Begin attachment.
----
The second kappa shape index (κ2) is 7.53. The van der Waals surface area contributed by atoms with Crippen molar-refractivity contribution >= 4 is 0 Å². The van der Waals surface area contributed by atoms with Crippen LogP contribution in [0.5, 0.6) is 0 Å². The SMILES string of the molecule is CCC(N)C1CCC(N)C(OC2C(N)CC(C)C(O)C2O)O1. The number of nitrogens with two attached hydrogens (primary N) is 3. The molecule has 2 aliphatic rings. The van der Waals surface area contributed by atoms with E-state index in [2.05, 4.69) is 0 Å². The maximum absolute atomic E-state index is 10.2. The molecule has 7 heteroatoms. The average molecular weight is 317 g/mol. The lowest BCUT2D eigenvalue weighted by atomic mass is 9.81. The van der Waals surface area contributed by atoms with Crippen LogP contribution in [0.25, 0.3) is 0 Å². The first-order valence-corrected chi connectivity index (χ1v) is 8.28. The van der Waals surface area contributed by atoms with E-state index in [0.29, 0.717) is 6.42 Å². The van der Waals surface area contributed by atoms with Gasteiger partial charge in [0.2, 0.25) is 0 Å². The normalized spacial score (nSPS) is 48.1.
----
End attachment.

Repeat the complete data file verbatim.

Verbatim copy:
The second kappa shape index (κ2) is 7.53. The van der Waals surface area contributed by atoms with Crippen molar-refractivity contribution >= 4 is 0 Å². The van der Waals surface area contributed by atoms with Crippen LogP contribution in [0.5, 0.6) is 0 Å². The SMILES string of the molecule is CCC(N)C1CCC(N)C(OC2C(N)CC(C)C(O)C2O)O1. The number of nitrogens with two attached hydrogens (primary N) is 3. The molecule has 2 aliphatic rings. The van der Waals surface area contributed by atoms with E-state index in [2.05, 4.69) is 0 Å². The maximum absolute atomic E-state index is 10.2. The molecule has 7 heteroatoms. The average molecular weight is 317 g/mol. The lowest BCUT2D eigenvalue weighted by atomic mass is 9.81. The van der Waals surface area contributed by atoms with Crippen LogP contribution in [0.25, 0.3) is 0 Å². The first-order valence-corrected chi connectivity index (χ1v) is 8.28. The van der Waals surface area contributed by atoms with E-state index in [0.29, 0.717) is 6.42 Å². The van der Waals surface area contributed by atoms with Gasteiger partial charge in [0.2, 0.25) is 0 Å². The normalized spacial score (nSPS) is 48.1.